IGS: J.M.W. Turner and Winslow Homer are certainly two of my favorite painters. But my major influences are my grandfather, the Abstract Expressionist painter, Joop Sanders, and my father, Timothy Greenfield-Sanders, the photographer and filmmaker. Growing up, I knew what it was to be an artist and to make things. That had a powerful and life-altering effect on me.

BMAC: In what ways are the works in this exhibit representative of or divergent from your body of work as a whole?

David Kapp "Akumal Beach VII" (2018), collage and mixed media on paper, 60.5 x 69 inches

DK: I travel with medium-sized portfolios of colored, grounded paper that are remnants or scraps from the larger studio collages, and my travel practice is “plein aire collage.” Or, in other words, I’m making small collages in front of the motif, however awkward or inconvenient. After returning to the home studio, now in Maine, I’ll allow for a period of several months of reflection with the work in the portfolios. Then, I’ll take the best travel collages and scale them up to an outsize format for maximum visual and emotional impact. 

GN: I have painted a lot of bather paintings. They can take a lot of time, not intentionally—years, in some cases, to complete. I also paint a lot of skies, and they are more urgent. These different series endorse each other. I am fascinated by the transient and its representation. 

IGS: Part of my working process is to look at thousands upon thousands of amateur shot slides from the 1950s and 1960s. I only select pictures that I am both drawn to, and which I think would make interesting paintings. I work very quickly, allowing my eye to stop only on images which are powerful to me. Very often, those images depict water. For that reason, these paintings are representative of my body of work as a whole.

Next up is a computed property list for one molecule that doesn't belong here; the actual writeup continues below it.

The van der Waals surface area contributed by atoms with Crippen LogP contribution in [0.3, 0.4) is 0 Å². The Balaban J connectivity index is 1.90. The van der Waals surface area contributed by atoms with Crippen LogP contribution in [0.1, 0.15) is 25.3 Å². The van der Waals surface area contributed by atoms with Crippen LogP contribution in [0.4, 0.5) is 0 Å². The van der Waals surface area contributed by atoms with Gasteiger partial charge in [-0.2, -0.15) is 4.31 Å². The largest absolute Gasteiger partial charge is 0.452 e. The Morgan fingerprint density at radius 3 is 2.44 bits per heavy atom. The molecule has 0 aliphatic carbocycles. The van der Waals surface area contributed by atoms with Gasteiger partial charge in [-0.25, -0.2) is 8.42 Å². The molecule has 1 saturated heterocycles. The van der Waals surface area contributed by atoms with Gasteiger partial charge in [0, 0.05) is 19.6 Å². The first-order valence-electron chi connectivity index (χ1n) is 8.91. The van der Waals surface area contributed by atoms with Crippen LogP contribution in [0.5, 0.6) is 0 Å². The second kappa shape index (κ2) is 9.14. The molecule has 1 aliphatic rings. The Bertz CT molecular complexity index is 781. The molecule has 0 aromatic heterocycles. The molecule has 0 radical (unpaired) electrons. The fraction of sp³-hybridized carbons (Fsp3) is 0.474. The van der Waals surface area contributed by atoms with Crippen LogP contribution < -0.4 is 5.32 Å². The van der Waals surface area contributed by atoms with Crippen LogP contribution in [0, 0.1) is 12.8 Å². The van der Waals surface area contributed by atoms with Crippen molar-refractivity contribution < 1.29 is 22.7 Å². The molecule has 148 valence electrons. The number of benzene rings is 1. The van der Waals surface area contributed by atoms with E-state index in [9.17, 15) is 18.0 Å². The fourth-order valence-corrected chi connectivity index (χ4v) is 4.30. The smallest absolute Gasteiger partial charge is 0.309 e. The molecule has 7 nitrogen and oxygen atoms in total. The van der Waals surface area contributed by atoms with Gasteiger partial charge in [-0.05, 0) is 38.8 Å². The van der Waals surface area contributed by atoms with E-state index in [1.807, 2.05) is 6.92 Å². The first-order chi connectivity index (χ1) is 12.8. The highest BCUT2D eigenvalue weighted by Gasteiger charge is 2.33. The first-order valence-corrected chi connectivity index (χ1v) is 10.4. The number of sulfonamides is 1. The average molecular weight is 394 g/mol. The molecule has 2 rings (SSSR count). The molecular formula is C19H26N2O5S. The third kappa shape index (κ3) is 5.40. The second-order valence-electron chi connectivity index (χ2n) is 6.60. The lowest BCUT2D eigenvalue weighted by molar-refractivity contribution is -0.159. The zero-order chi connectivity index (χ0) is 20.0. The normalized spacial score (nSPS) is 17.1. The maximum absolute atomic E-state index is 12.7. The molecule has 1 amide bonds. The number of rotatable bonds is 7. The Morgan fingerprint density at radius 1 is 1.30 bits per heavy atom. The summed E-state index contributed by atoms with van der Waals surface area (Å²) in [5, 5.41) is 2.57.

Graham Nickson “Maine Grey: Yellow Jacket” (2017), oil on linen, 72 x 96 inches, courtesy of the artist and Betty Cuningham Gallery

BMAC: What else would you want readers to know about your works in this exhibit?

DK: The big challenge is to keep it fresh and immediate. The medium of collage or cut and pasted paper is fluid and flexible, allowing the artist to make spontaneous decisions and alterations. Chance and experimentation can then become a primary part of the creative process.

GN: The gestation period for images to materialize can be long. I first thought of the “Yellow jacket/silver light” painting in the early 1980s, whilst working in Wainscott. It took Maine and the experience of painting there to bring it to fruition. “Tracks” was painted in black and white to imply the color. Crazily, towards the end of the painting, I decided to paint it all in full color. I did repaint about two thirds of the 8’ x 16’ canvas in strong vibrant color, but it wasn’t right. I had to retrace my steps and reclaim the painting in black and white again. The color, as only implied, was more powerful.

IGS: I am interested in mining historical images as a means to reimagine the present and to explore the role that memory plays in our lives. I am drawn to simple and beautiful images with some sense of timelessness.

Graham Nickson, “Tracks” (1982-91), acrylic on canvas, 96 x 192 inches, courtesy of the artist and Betty Cuningham Gallery


“Cartoony and real at the same time”

“Cartoony and real at the same time”